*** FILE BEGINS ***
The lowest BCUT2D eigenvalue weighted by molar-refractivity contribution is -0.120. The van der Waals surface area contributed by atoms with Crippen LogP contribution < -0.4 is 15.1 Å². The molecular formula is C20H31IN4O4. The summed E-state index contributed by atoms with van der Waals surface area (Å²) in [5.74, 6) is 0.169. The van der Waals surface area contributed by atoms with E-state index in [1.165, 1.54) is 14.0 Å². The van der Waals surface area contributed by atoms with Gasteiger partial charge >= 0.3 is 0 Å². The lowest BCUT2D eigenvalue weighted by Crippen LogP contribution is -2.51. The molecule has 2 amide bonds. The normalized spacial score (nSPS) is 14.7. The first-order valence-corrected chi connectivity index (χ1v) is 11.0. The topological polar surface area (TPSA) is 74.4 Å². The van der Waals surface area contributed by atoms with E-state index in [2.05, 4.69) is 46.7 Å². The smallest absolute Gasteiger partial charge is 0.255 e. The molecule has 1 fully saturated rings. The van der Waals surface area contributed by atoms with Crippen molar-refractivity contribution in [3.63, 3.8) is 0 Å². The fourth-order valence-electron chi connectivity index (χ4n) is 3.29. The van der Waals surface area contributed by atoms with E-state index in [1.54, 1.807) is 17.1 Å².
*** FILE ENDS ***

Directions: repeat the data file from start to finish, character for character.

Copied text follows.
The lowest BCUT2D eigenvalue weighted by molar-refractivity contribution is -0.120. The van der Waals surface area contributed by atoms with Crippen LogP contribution < -0.4 is 15.1 Å². The molecular formula is C20H31IN4O4. The summed E-state index contributed by atoms with van der Waals surface area (Å²) in [5.74, 6) is 0.169. The van der Waals surface area contributed by atoms with E-state index in [1.165, 1.54) is 14.0 Å². The van der Waals surface area contributed by atoms with Gasteiger partial charge >= 0.3 is 0 Å². The lowest BCUT2D eigenvalue weighted by Crippen LogP contribution is -2.51. The molecule has 2 amide bonds. The normalized spacial score (nSPS) is 14.7. The first-order valence-corrected chi connectivity index (χ1v) is 11.0. The topological polar surface area (TPSA) is 74.4 Å². The van der Waals surface area contributed by atoms with E-state index in [2.05, 4.69) is 46.7 Å². The smallest absolute Gasteiger partial charge is 0.255 e. The molecule has 1 fully saturated rings. The van der Waals surface area contributed by atoms with Crippen molar-refractivity contribution in [3.63, 3.8) is 0 Å². The fourth-order valence-electron chi connectivity index (χ4n) is 3.29. The van der Waals surface area contributed by atoms with E-state index in [1.54, 1.807) is 17.1 Å².